Pandemic simulation game adds ‘cure mode’ for players to lead virus response

A mobile game based around the spreading of a plague has launched a new version which sees players take control of pandemic response and cure development.

Plague Inc, which has more than 160 million players worldwide, is a strategy and simulation game which revolves around users creating and spreading a disease around the world.

But now its developers, Ndemic Creations, have added a Cure Mode where players take control of the response to a pandemic, including dispatching researchers to outbreak sites, setting quarantine restrictions and carrying out vaccine research to stop the spread of the disease.

The new version of the game, which has been added to the original title for free, was developed with scientific input from infectious disease experts, including the Coalition for Epidemic Preparedness Innovations (CEPI).

James Vaughan, founder and chief executive of Ndemic, said: “It was extremely challenging to fit such a complex topic into a game but the input that experts from CEPI and elsewhere provided has been invaluable in ensuring that Plague Inc: The Cure is both educational and engaging.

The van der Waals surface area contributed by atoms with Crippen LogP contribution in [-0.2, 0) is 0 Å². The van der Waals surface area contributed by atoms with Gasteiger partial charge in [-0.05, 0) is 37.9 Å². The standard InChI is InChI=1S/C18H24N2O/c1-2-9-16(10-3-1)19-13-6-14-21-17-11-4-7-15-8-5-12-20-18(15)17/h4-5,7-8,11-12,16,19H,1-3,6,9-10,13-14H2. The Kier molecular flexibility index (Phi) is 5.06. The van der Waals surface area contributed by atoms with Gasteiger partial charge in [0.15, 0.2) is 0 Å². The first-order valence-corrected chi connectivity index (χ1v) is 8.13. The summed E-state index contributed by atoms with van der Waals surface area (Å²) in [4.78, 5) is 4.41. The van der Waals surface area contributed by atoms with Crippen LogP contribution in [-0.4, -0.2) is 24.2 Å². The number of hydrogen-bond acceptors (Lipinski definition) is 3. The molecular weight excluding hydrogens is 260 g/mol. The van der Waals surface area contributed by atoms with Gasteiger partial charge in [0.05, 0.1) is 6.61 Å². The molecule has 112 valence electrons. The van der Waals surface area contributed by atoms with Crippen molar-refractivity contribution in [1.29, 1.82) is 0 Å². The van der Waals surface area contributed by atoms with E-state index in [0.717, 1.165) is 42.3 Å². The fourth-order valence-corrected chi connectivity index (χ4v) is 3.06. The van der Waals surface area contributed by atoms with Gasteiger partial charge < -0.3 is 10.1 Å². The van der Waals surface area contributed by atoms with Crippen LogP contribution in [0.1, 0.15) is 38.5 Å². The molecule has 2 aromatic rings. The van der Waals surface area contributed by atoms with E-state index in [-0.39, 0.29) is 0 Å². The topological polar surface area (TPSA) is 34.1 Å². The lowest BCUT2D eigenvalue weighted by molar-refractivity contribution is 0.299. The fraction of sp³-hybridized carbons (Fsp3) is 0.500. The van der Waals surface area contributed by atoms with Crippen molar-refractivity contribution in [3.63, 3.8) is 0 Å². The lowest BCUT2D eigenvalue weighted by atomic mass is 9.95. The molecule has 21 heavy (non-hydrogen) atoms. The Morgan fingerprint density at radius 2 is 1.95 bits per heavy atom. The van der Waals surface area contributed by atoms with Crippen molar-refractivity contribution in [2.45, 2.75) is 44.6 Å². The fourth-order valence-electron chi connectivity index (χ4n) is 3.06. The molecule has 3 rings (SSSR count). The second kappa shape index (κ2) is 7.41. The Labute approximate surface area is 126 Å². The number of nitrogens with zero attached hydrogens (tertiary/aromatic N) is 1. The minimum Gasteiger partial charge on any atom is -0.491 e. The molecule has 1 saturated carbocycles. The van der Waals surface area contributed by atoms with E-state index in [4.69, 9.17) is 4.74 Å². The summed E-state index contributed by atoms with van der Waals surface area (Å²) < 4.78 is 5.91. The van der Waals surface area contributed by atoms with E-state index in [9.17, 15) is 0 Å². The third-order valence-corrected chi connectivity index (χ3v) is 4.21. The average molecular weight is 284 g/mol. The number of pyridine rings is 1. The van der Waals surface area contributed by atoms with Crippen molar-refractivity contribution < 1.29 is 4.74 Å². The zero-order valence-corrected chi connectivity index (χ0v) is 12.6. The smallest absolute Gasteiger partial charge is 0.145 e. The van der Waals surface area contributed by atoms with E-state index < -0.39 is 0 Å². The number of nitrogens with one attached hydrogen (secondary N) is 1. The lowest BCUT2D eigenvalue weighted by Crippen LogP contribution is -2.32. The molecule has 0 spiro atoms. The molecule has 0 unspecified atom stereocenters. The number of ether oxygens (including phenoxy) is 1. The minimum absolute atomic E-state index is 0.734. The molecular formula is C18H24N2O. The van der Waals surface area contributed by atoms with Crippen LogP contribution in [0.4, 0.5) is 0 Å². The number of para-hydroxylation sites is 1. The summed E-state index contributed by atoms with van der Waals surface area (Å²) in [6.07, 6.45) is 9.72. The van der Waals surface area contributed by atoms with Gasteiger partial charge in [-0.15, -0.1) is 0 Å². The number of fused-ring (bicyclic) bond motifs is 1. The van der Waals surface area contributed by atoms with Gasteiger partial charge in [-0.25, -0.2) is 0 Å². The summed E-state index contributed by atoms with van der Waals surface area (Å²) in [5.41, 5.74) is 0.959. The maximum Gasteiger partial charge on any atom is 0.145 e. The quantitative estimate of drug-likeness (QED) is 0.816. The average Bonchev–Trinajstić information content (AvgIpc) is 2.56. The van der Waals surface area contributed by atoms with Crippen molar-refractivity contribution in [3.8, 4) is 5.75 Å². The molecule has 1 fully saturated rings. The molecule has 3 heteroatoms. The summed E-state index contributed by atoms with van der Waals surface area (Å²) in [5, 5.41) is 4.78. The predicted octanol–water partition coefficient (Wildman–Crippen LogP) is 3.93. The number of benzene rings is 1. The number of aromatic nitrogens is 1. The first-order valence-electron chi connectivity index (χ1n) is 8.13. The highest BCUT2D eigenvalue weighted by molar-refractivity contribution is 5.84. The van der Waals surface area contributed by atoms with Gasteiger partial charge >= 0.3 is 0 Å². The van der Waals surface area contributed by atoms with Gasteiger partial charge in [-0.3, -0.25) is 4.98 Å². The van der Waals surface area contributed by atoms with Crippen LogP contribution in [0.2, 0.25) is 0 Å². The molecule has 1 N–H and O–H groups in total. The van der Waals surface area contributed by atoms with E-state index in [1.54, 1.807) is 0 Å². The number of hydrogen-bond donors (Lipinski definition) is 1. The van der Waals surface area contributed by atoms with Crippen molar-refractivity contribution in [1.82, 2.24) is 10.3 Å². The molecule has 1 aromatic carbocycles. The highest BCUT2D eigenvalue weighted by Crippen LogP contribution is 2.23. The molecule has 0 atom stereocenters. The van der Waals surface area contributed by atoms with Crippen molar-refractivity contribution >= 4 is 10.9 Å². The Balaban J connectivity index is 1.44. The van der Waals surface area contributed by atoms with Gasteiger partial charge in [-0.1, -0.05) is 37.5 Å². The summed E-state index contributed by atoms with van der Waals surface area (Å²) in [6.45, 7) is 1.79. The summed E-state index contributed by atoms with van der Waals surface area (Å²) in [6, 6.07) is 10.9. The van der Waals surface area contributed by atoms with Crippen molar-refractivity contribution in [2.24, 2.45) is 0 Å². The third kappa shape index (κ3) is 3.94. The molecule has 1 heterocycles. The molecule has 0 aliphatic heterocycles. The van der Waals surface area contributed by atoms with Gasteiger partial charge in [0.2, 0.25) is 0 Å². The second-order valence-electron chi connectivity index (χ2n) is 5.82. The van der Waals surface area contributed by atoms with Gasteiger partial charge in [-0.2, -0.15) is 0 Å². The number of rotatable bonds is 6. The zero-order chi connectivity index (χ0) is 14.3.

“Plague Inc: The Cure lets players explore the issues that humanity faces when trying to stop a global pandemic and I’m proud that our game can help raise awareness of the vital work that CEPI is doing for us all behind the scenes.”

CEPI boss Richard Hatchett said the game could serve as vital education for people on how health emergencies are handled.

“Games like Plague Inc: The Cure represent an incredibly important medium for education and public awareness that can be used to show the world the steps needed to address similar global health threats and their associated complexities,” he said.

“We are delighted that Ndemic Creations have taken the initiative to raise awareness of both the tools – like vaccines, therapeutics, and diagnostics – needed, and the challenges that must be overcome, to rapidly and effectively respond to outbreaks of emerging infectious diseases.”